- Paperwork that needs action
In this initial sweep, don’t take time to set up any elaborate system. Just find a paper tray, bin, box, or basket, label it “Action” with a sticky note, and throw anything in there that needs action. You can sort it another time and set up something more efficient later. At least this way, you’ll know where to find it rather than having it scattered in piles all over your workspace.
- Paperwork and supplies that don’t need action, but need to be saved AND already have a home in your office
Gather the paperwork into one box or bin and supplies in another. Label the paperwork box “To File”, and the supply box “Supplies to Put Away.” Don’t worry about getting this stuff into homes right now. That’s for the next session, when you can take time to file, and stash supplies away in your desk or supply closet.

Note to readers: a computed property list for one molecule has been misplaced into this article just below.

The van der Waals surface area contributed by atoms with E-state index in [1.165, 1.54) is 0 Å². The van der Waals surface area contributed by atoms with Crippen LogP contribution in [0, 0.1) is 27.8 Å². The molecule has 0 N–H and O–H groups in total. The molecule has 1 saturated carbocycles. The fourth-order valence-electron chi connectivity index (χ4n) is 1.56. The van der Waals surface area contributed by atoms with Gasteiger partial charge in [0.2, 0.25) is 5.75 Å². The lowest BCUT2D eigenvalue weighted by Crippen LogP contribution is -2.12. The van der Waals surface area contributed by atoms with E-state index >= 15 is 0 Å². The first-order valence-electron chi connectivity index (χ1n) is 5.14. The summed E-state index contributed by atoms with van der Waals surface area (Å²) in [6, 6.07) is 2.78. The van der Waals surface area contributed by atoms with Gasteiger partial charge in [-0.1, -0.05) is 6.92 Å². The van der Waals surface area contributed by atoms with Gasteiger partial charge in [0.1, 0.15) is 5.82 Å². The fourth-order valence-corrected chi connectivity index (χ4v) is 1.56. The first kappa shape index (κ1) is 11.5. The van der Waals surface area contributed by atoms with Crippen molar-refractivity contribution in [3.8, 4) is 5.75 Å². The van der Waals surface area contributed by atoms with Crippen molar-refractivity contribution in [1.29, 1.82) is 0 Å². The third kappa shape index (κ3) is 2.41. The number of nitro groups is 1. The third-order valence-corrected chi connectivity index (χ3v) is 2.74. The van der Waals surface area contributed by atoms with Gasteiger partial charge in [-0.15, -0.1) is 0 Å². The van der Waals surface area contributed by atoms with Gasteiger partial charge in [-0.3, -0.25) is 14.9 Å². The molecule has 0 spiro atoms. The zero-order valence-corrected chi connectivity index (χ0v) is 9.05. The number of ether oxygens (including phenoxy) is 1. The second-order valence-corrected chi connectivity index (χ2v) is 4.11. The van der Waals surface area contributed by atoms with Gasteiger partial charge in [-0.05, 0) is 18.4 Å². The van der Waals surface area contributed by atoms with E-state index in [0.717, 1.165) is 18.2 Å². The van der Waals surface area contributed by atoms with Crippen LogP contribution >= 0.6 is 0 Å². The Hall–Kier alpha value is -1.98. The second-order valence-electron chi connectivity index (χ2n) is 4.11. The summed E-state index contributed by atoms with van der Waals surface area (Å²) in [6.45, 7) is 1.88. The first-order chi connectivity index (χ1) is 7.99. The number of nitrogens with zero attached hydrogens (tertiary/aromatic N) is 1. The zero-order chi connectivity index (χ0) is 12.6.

- Paperwork and supplies that don’t need action, but need to be saved and DON’T already have a home in your office
Again, grab another box for paperwork and one for supplies. Label them “Needs a Home.” You can decide where those will go in another organizing session, whether it’s in a file, a desk drawer, or a supply closet.
- Things that don’t belong in the office at all
This is usually more of a problem in a home office, but can show up in your business office, too. Gather anything that belongs somewhere else, either elsewhere in your home, in the file or supply room at work, or in someone else’s space. DON’T take the time to run around and put everything away as you find it. That’s too time consuming and can distract and derail you from your goal – a quick, down and dirty, MAJOR sort! Mark this box “Elsewhere” and take the time AFTER you’re done with your big sort to put things away in your home later, drop it off in someone else’s office, or carry it all home and away from your business office space.